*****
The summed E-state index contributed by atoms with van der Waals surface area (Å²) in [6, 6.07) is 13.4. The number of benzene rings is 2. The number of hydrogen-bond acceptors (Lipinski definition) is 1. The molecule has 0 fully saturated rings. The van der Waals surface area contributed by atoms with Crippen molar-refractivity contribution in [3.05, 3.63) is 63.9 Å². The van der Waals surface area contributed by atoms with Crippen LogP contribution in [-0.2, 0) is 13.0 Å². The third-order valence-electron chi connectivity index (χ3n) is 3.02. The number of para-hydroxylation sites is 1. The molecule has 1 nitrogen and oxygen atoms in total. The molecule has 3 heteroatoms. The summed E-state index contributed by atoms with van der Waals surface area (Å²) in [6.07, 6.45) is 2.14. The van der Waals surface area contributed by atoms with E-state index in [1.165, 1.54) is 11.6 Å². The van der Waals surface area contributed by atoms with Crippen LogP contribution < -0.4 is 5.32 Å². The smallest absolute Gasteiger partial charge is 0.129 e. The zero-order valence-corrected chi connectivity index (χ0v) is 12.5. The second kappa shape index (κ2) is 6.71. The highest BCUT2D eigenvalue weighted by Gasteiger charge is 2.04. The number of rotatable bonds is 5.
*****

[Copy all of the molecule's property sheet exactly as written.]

The summed E-state index contributed by atoms with van der Waals surface area (Å²) in [6, 6.07) is 13.4. The number of benzene rings is 2. The number of hydrogen-bond acceptors (Lipinski definition) is 1. The molecule has 0 fully saturated rings. The van der Waals surface area contributed by atoms with Crippen molar-refractivity contribution in [3.05, 3.63) is 63.9 Å². The van der Waals surface area contributed by atoms with Crippen LogP contribution in [-0.2, 0) is 13.0 Å². The third-order valence-electron chi connectivity index (χ3n) is 3.02. The number of para-hydroxylation sites is 1. The molecule has 1 nitrogen and oxygen atoms in total. The molecule has 3 heteroatoms. The summed E-state index contributed by atoms with van der Waals surface area (Å²) in [6.07, 6.45) is 2.14. The van der Waals surface area contributed by atoms with E-state index in [1.165, 1.54) is 11.6 Å². The van der Waals surface area contributed by atoms with Crippen LogP contribution < -0.4 is 5.32 Å². The smallest absolute Gasteiger partial charge is 0.129 e. The zero-order valence-corrected chi connectivity index (χ0v) is 12.5. The second kappa shape index (κ2) is 6.71. The highest BCUT2D eigenvalue weighted by Gasteiger charge is 2.04. The number of rotatable bonds is 5.